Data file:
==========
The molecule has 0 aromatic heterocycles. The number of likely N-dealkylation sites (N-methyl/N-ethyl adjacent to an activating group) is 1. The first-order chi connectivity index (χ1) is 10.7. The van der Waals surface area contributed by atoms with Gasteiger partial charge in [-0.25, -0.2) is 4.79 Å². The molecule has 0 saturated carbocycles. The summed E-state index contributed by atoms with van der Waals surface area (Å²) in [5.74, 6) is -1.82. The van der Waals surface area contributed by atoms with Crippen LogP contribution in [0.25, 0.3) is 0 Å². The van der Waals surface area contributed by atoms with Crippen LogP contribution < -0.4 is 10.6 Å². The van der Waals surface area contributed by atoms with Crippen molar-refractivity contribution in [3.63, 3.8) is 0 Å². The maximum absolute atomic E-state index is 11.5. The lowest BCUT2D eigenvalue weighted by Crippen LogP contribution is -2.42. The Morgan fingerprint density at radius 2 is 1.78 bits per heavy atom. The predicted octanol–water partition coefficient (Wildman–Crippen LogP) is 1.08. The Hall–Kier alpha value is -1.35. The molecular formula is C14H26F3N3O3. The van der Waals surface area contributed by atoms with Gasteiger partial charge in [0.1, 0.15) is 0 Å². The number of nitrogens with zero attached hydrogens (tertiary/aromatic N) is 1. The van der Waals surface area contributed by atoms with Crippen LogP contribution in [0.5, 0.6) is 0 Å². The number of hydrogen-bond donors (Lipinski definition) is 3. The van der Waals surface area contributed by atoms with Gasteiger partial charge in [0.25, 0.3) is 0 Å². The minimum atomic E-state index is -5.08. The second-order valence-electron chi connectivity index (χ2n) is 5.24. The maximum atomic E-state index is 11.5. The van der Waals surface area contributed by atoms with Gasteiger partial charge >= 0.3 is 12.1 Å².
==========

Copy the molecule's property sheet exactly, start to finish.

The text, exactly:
The molecule has 0 aromatic heterocycles. The number of likely N-dealkylation sites (N-methyl/N-ethyl adjacent to an activating group) is 1. The first-order chi connectivity index (χ1) is 10.7. The van der Waals surface area contributed by atoms with Gasteiger partial charge in [-0.25, -0.2) is 4.79 Å². The molecule has 0 saturated carbocycles. The summed E-state index contributed by atoms with van der Waals surface area (Å²) in [5.74, 6) is -1.82. The van der Waals surface area contributed by atoms with Crippen LogP contribution in [0.25, 0.3) is 0 Å². The van der Waals surface area contributed by atoms with Crippen LogP contribution < -0.4 is 10.6 Å². The van der Waals surface area contributed by atoms with Crippen molar-refractivity contribution in [3.63, 3.8) is 0 Å². The maximum absolute atomic E-state index is 11.5. The lowest BCUT2D eigenvalue weighted by Crippen LogP contribution is -2.42. The Morgan fingerprint density at radius 2 is 1.78 bits per heavy atom. The predicted octanol–water partition coefficient (Wildman–Crippen LogP) is 1.08. The Hall–Kier alpha value is -1.35. The molecular formula is C14H26F3N3O3. The van der Waals surface area contributed by atoms with Gasteiger partial charge in [0.1, 0.15) is 0 Å². The number of nitrogens with zero attached hydrogens (tertiary/aromatic N) is 1. The van der Waals surface area contributed by atoms with Crippen LogP contribution in [0.5, 0.6) is 0 Å². The number of hydrogen-bond donors (Lipinski definition) is 3. The van der Waals surface area contributed by atoms with Gasteiger partial charge in [0.25, 0.3) is 0 Å². The minimum atomic E-state index is -5.08. The second-order valence-electron chi connectivity index (χ2n) is 5.24. The maximum atomic E-state index is 11.5. The van der Waals surface area contributed by atoms with Gasteiger partial charge >= 0.3 is 12.1 Å².